Edit
All That Jazz (1979) Poster

(1979)

Trivia

Many of the characters in the film are based on real-life characters from the New York theater world. Aside from Roy Scheider, Leland Palmer's character was based on his wife/frequent star Gwen Verdon. John Lithgow's character was also based somewhat on New York theater director Michael Bennett, the director of "Dreamgirls" with whom Bob Fosse had a longstanding rivalry. The character of producer Jonesy Hecht was based upon Fosse's fellow longtime rival Harold Prince. Ann Reinking was more or less playing herself. The character of songwriter "Paul Dann" is a swipe at Stephen Schwartz, with whom Fosse had unhappily worked on "Pippin". Jules Fisher, the lighting designer on many of Fosse's shows and later the producer of his show "Dancin'", makes an appearance as a lighting designer in the scene with Lithgow. The film is based on Fosse's real-life heart attack while both editing his film Lenny (1974) and simultaneously directing the original 1975 Broadway production of "Chicago".
Richard Dreyfuss was originally cast in the role of Joe Gideon but left the production during the rehearsal stage, citing a lack of confidence in the production. He later admitted that he made a mistake in passing up the chance to work with Bob Fosse.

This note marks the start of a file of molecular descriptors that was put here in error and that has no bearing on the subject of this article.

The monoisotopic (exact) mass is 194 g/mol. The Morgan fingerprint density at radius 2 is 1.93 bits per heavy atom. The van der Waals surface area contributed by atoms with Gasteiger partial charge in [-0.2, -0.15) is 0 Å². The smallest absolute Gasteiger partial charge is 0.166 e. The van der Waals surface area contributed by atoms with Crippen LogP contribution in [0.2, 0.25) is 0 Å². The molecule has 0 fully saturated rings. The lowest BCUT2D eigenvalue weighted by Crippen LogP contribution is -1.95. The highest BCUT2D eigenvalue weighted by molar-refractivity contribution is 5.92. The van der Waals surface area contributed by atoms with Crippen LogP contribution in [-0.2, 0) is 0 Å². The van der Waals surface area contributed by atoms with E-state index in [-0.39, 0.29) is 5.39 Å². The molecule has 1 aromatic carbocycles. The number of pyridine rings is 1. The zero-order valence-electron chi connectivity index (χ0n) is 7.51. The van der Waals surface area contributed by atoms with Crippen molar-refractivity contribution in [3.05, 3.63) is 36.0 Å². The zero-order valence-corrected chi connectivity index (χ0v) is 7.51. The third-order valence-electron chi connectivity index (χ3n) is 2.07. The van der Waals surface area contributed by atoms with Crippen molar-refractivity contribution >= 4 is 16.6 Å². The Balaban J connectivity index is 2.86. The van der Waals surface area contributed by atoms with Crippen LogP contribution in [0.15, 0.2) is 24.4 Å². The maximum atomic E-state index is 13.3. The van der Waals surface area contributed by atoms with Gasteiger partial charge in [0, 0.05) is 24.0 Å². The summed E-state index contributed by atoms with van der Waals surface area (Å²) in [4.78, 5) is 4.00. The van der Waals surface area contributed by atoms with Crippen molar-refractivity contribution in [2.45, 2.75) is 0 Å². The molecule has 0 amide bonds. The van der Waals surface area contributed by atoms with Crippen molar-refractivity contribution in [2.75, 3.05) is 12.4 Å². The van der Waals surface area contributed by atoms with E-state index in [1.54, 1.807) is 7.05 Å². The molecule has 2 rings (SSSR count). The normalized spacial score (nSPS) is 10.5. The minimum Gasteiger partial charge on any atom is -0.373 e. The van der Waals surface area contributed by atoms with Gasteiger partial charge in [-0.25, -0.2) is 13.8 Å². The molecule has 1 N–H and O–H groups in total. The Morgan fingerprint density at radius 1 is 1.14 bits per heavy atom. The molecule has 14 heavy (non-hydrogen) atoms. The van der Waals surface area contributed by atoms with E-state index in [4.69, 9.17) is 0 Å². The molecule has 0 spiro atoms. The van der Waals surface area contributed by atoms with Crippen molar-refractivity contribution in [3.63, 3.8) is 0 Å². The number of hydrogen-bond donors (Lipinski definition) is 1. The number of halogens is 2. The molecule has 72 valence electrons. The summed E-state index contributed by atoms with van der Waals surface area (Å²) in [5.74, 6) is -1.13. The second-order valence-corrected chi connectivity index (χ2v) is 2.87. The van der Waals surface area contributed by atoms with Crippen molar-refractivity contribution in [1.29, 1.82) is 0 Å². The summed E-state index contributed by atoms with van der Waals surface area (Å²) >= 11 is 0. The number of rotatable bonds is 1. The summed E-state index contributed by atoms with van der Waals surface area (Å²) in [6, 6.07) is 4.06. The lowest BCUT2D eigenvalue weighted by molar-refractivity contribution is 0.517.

According to Shirley MacLaine in her autobiography "My Lucky Stars", the idea for this film was hatched when Bob Fosse was hospitalized for a heart attack. MacLaine claims she was the one who gave him the idea to do "a musical about his death", though she said Fosse seemed to not remember this later. However, Fosse did offer her the role of Audrey Paris, she wrote.
When this film was released on VHS, it was the first to have a stereo soundtrack.
Columbia Pictures did not originally want Roy Scheider for the role of Joe Gideon. It wanted Warren Beatty or a more critically acclaimed actor for the role. Bob Fosse stuck to his choice and fought for Scheider, eventually securing him in the lead.
Bob Fosse's 16-year-old daughter, Nicole Fosse, appears briefly as a dancer, doing stretches in front of a vending machine, who is asked, "Can't you do that somewhere else?" while Joe Gideon is introducing his new idea for the Air-otica number.